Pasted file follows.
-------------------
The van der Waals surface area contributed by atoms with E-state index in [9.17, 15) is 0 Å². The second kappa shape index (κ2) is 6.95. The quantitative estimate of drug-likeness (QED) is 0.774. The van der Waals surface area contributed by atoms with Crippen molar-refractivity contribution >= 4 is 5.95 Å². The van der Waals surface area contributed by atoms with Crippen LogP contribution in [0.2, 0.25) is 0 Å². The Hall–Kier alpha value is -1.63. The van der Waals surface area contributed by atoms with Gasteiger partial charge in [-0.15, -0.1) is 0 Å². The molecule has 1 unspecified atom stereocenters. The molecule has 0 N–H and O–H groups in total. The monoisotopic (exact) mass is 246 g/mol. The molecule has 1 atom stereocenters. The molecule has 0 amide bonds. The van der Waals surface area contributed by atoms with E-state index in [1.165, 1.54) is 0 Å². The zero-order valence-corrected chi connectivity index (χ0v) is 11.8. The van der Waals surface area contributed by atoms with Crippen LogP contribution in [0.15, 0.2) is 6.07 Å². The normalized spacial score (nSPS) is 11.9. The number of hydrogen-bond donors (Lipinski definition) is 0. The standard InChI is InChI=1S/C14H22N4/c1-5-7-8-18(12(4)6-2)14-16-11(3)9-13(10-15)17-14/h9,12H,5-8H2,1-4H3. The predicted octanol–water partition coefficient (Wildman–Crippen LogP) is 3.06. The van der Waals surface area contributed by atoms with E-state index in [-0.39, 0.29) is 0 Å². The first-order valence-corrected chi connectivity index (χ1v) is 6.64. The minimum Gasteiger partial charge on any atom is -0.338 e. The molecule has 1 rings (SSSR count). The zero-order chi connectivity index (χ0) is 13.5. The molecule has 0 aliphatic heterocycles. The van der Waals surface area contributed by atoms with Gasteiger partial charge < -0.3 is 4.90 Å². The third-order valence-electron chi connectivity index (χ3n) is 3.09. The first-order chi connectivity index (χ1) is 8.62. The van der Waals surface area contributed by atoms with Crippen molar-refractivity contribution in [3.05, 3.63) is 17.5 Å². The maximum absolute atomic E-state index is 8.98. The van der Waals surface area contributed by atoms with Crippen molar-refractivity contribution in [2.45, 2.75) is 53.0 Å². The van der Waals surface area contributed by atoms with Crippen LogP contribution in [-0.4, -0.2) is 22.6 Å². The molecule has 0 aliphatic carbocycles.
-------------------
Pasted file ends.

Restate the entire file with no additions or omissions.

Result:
The van der Waals surface area contributed by atoms with E-state index in [9.17, 15) is 0 Å². The second kappa shape index (κ2) is 6.95. The quantitative estimate of drug-likeness (QED) is 0.774. The van der Waals surface area contributed by atoms with Crippen molar-refractivity contribution >= 4 is 5.95 Å². The van der Waals surface area contributed by atoms with Crippen LogP contribution in [0.2, 0.25) is 0 Å². The Hall–Kier alpha value is -1.63. The van der Waals surface area contributed by atoms with Gasteiger partial charge in [-0.15, -0.1) is 0 Å². The molecule has 1 unspecified atom stereocenters. The molecule has 0 N–H and O–H groups in total. The monoisotopic (exact) mass is 246 g/mol. The molecule has 1 atom stereocenters. The molecule has 0 amide bonds. The van der Waals surface area contributed by atoms with E-state index in [1.165, 1.54) is 0 Å². The zero-order valence-corrected chi connectivity index (χ0v) is 11.8. The van der Waals surface area contributed by atoms with Crippen LogP contribution in [0.15, 0.2) is 6.07 Å². The normalized spacial score (nSPS) is 11.9. The number of hydrogen-bond donors (Lipinski definition) is 0. The standard InChI is InChI=1S/C14H22N4/c1-5-7-8-18(12(4)6-2)14-16-11(3)9-13(10-15)17-14/h9,12H,5-8H2,1-4H3. The predicted octanol–water partition coefficient (Wildman–Crippen LogP) is 3.06. The van der Waals surface area contributed by atoms with E-state index in [-0.39, 0.29) is 0 Å². The first-order valence-corrected chi connectivity index (χ1v) is 6.64. The minimum Gasteiger partial charge on any atom is -0.338 e. The molecule has 1 rings (SSSR count). The zero-order chi connectivity index (χ0) is 13.5. The molecule has 0 aliphatic heterocycles. The van der Waals surface area contributed by atoms with Gasteiger partial charge < -0.3 is 4.90 Å². The third-order valence-electron chi connectivity index (χ3n) is 3.09. The first-order chi connectivity index (χ1) is 8.62. The van der Waals surface area contributed by atoms with Crippen molar-refractivity contribution in [3.05, 3.63) is 17.5 Å². The maximum absolute atomic E-state index is 8.98. The van der Waals surface area contributed by atoms with Crippen molar-refractivity contribution in [2.45, 2.75) is 53.0 Å². The van der Waals surface area contributed by atoms with Crippen LogP contribution in [-0.4, -0.2) is 22.6 Å². The molecule has 0 aliphatic carbocycles.